The UK justice secretary Liz Truss has announced plans to allow rape complainants to give evidence via pre-recorded video. Rape complainants are already able to give portions of their evidence via video. Since 2009, they have been able to give their ‘evidence in chief’ – which is where they give their side of the story – on a video that is recorded almost immediately after they make their initial complaint. Truss’s plan is to allow pre-recording of their cross-examination, too. This is the part of the case in which their account is challenged, and the defendant’s version of events is put to them.
Of course, giving evidence about a crime you have been a victim of is deeply distressing. But Truss’s plans are terrible, for a number of reasons. First, they increase the inequality between the defendant and his accuser. Going to court as a defendant can also be extremely distressing, especially if you have been falsely accused. The fact that complainants will be afforded rights that are not afforded to defendants means their experience is uneven; it damages the ideal of legal equality.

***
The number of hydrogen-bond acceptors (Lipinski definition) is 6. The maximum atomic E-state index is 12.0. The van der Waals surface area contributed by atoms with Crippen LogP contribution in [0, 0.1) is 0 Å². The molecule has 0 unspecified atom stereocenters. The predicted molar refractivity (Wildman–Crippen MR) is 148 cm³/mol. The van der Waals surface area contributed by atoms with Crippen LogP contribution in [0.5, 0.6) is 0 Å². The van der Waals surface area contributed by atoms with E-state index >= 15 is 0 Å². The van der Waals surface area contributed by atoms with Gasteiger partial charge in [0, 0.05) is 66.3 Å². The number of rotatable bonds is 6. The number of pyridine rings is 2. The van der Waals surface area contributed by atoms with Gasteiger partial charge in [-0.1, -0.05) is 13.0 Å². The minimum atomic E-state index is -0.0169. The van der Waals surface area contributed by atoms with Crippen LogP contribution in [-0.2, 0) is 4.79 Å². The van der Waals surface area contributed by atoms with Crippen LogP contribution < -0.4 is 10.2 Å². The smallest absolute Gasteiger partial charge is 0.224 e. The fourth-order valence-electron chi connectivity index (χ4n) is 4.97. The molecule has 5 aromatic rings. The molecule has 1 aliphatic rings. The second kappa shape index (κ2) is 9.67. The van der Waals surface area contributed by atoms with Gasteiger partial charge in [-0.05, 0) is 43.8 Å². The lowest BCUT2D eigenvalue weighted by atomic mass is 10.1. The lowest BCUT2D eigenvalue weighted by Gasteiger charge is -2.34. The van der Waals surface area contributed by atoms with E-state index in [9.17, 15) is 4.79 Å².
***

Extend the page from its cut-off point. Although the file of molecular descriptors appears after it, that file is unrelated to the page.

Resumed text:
In 2009, the Coroners and Justice Act introduced the giving of evidence in chief via video. The 1999 Youth Justice and Criminal Evidence Act created ‘special measures’ for vulnerable or intimidated witnesses, including a right to give evidence from behind a screen. So our justice system already treats the evidence of complainants as more worthy of protection and security than the evidence of defendants. This is a dangerous trajectory, heightening the possibility of miscarriages of justice. Truss’s plan will make things even worse.